On 8 December, during a regular Tuesday meeting about the spread of the pandemic coronavirus in the United Kingdom, scientists and public health experts saw a diagram that made them sit up straight. Kent, in southeastern England, was experiencing a surge in cases. A “phylogenetic” tree showing viral sequences from the county looked very strange, says Nick Loman, a microbial genomicist at the University of Birmingham. Half the cases were caused by one specific variant of SARS-CoV-2. And that variant was sitting on a branch of the tree that literally stuck out from the rest of the data. “I’ve not seen a part of the tree that looks like this before,” Loman says.
Less than 2 weeks later, that variant is causing mayhem in the United Kingdom and elsewhere in Europe. Yesterday, Prime Minister Boris Johnson announced stricter lockdown measures. He said the strain, which goes by the name B.1.1.7, appears to be better at spreading between people. The news led many Londoners to leave the city today, before the new rules take effect. This caused overcrowded railway stations. The Netherlands, Belgium, and Italy announced they were temporarily halting passenger flights from the United Kingdom. The Eurostar train between Brussels and London will stop running tonight at midnight, for at least 24 hours.
If you become infected with the coronavirus SARS-CoV-2, you might wish there was a fast way to check your Neanderthal ancestry. A small but significant number of people have an ancient gene variant from the extinct hominid. It may double, or even quadruple, their risk of serious complications from COVID-19.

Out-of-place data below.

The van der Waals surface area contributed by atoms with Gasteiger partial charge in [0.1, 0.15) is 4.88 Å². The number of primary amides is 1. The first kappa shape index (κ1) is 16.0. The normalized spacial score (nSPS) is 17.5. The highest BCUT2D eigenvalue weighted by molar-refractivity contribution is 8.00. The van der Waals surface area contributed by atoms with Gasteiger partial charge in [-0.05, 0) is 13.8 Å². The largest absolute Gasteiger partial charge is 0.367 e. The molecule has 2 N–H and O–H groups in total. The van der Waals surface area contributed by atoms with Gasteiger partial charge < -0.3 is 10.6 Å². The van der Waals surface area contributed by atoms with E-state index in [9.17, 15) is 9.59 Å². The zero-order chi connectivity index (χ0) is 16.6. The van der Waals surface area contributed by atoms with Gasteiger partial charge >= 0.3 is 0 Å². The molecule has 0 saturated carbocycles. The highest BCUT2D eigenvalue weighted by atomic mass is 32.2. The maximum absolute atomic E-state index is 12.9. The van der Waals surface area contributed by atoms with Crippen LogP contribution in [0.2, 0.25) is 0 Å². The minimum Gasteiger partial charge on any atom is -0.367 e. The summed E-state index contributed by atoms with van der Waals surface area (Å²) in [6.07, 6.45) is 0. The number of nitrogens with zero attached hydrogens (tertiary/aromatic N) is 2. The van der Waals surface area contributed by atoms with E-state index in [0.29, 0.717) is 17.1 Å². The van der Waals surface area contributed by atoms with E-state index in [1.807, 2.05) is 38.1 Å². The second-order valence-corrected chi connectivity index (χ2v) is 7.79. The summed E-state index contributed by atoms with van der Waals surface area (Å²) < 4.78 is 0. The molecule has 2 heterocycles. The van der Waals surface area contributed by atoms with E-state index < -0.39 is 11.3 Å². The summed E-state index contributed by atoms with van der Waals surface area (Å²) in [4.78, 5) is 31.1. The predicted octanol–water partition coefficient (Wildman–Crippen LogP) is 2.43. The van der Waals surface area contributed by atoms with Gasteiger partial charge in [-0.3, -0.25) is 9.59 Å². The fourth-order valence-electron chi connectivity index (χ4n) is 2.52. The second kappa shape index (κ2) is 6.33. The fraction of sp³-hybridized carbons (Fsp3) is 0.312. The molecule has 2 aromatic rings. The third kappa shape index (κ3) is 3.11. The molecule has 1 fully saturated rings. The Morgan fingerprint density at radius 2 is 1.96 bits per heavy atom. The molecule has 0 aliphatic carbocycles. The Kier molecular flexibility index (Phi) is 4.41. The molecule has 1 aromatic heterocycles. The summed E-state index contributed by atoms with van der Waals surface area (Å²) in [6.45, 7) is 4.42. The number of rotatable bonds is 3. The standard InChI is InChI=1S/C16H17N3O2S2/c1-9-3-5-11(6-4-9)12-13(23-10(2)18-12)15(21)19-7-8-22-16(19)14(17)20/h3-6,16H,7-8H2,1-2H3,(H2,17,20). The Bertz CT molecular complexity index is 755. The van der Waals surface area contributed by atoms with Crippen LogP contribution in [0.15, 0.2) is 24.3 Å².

The finding, posted last week as a preprint on bioRxiv, shines a light on an enzyme called dipeptidyl peptidase-4 (DPP4). Scientists already know the protein allows another coronavirus, which causes Middle Eastern respiratory syndrome (MERS), to bind to and enter human cells. The new analysis, of DPP4 gene variants among COVID-19 patients, suggests the enzyme also provides SARS-CoV-2 with a second door into our cells. This is in addition to its usual infection route via the ACE2 receptor on cell surfaces.
People who recover from COVID-19 sometimes later test positive for SARS-CoV-2. This suggests their immune systems could not ward off a second attack by the coronavirus or that they have a lingering infection. But a study now hints at a different explanation. The virus may hide in an unexpected place. The work, only reported in a preprint, suggests the pandemic pathogen takes a page from HIV and other retroviruses. It integrates its genetic code—but, importantly, just parts of it—into people’s chromosomes. If true and frequent, the phenomenon could have profound implications. These range from false signals of active infection to misleading results from COVID-19 treatment studies.
The current study only showed this integration in a lab dish. But it also cites published sequence data from humans infected with SARS-CoV-2 that suggest it has happened. The authors emphasize that their results don’t imply that SARS-CoV-2 establishes permanent genetic residence in human cells to keep pumping out new copies, as HIV does.